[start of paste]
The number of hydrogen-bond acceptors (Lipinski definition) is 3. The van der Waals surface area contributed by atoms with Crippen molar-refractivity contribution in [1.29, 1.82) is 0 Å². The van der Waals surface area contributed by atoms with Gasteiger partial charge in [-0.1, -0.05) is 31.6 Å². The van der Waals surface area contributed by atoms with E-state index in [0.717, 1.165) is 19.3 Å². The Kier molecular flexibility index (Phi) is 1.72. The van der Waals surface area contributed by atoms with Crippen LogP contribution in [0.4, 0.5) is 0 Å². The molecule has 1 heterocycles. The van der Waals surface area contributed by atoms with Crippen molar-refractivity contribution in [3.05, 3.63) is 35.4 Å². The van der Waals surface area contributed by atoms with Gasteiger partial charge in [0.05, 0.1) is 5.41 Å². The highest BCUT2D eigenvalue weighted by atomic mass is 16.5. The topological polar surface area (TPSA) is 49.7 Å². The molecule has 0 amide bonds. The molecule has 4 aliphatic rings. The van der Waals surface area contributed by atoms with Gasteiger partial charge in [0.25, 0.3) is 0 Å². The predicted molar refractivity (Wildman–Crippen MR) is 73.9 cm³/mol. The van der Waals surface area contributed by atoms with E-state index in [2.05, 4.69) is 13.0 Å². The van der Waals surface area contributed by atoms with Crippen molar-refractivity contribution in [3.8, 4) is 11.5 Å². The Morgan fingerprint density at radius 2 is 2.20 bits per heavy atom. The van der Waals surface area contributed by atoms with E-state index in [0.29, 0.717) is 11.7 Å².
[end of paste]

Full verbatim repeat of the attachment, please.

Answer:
The number of hydrogen-bond acceptors (Lipinski definition) is 3. The van der Waals surface area contributed by atoms with Crippen molar-refractivity contribution in [1.29, 1.82) is 0 Å². The van der Waals surface area contributed by atoms with Gasteiger partial charge in [-0.1, -0.05) is 31.6 Å². The van der Waals surface area contributed by atoms with E-state index in [0.717, 1.165) is 19.3 Å². The Kier molecular flexibility index (Phi) is 1.72. The van der Waals surface area contributed by atoms with Crippen LogP contribution in [0.4, 0.5) is 0 Å². The molecule has 1 heterocycles. The van der Waals surface area contributed by atoms with Crippen molar-refractivity contribution in [3.05, 3.63) is 35.4 Å². The van der Waals surface area contributed by atoms with Gasteiger partial charge in [0.05, 0.1) is 5.41 Å². The highest BCUT2D eigenvalue weighted by atomic mass is 16.5. The topological polar surface area (TPSA) is 49.7 Å². The molecule has 0 amide bonds. The molecule has 4 aliphatic rings. The van der Waals surface area contributed by atoms with Gasteiger partial charge in [0.25, 0.3) is 0 Å². The predicted molar refractivity (Wildman–Crippen MR) is 73.9 cm³/mol. The van der Waals surface area contributed by atoms with E-state index in [2.05, 4.69) is 13.0 Å². The van der Waals surface area contributed by atoms with Crippen molar-refractivity contribution in [3.8, 4) is 11.5 Å². The Morgan fingerprint density at radius 2 is 2.20 bits per heavy atom. The van der Waals surface area contributed by atoms with E-state index in [0.29, 0.717) is 11.7 Å².